Food banks given an efficiency boost thanks to algorithm
Engineering graduates at Cornell University in the United States have developed an algorithm to help food banks make better use of their donations.
Cornell University systems engineers examined data from a busy New York state food bank and, using a new algorithm, found ways to better distribute and allocate food, elevating nutrition among its patrons in the process.
“In order to serve thousands of people and combat food insecurity, our algorithm helps food banks manage their food resources more efficiently – and patrons get more nutrition,” said lead author Faisal Alkaabneh, PhD ’20, Cornell’s first doctoral graduate in systems engineering.
The team studied data from the Food Bank of the Southern Tier, which serves six counties in upstate New York. In 2019, the food bank distributed 10.9 million meals to approximately 21,700 people each week. Nearly 19 percent of its patrons are seniors and about 41 percent are children, according to the group’s data.
Last year, the food bank distributed 2.8 million pounds of fresh fruit through 157 partner agencies and moved about 3.4 million pounds of food through local mobile pantries.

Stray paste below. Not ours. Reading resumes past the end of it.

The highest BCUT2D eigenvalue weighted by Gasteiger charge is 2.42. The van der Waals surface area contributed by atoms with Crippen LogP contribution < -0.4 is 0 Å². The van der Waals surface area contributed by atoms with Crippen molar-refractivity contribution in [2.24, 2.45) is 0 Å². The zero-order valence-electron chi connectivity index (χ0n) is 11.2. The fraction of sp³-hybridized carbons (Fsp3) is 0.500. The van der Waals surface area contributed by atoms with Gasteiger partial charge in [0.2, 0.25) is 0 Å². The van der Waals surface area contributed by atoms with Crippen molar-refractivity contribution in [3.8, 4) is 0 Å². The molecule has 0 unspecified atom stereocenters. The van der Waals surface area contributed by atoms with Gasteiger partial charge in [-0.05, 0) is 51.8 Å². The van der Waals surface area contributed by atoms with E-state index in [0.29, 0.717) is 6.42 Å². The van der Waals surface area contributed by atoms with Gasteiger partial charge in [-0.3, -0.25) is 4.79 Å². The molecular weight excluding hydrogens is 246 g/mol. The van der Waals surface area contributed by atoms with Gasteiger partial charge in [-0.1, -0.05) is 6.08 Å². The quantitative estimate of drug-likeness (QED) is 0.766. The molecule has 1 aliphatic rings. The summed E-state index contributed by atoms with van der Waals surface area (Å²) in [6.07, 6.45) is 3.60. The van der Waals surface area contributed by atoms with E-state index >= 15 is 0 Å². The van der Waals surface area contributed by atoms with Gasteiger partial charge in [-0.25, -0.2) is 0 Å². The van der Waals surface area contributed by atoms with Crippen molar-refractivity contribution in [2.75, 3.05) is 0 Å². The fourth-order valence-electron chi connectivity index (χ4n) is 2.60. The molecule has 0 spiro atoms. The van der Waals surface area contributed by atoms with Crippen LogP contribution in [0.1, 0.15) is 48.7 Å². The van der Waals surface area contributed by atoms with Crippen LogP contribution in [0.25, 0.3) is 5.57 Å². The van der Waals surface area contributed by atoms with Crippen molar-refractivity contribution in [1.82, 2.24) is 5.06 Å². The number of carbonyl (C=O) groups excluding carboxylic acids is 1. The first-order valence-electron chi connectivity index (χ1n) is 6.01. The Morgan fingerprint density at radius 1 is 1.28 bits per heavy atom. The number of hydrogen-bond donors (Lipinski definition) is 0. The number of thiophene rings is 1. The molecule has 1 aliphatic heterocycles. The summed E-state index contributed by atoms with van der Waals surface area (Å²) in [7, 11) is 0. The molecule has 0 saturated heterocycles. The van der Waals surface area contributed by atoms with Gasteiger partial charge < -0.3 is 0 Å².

The algorithm that Oliver Gao and his team used to determine how to allocate several food categories efficiently, based upon pantry requests, demonstrated a 7.73 percent improvement in efficiency between 2018 and 2019, compared to standard food bank allocation practices. Their calculations also showed a three percent improvement in nutrition using a wider variety of food, Alkaabneh said.
A complex issue for an algorithm to solve
Most food banks face multi-dimensional complexities, as they coordinate several food categories to distribute finite resources such as canned goods, fresh produce, meats and dairy.
“One pound of beef is not the same as a pound of vegetables or a pound of bread,” Alkaabneh said. “It’s so challenging from a mathematical perspective. When you have more than one similar dimension, the problem becomes exponentially more difficult to solve.”
According to Gao, the key objective for producing an effective algorithm depended on concisely and mathematically defining the problem.
“It’s a complex equity, efficiency and effectiveness issue,” he said. “We can easily solve a mathematical model if the only focus is on efficiency, or effectiveness. But we faced exponential, multi-dimensional complexity, common for most food banks.
“We hope our research is used as a baseline model for food banks improving practices and boosting nutrition and policies to help people at risk (of) hunger,” he concluded.
The article was published in the journal Omega.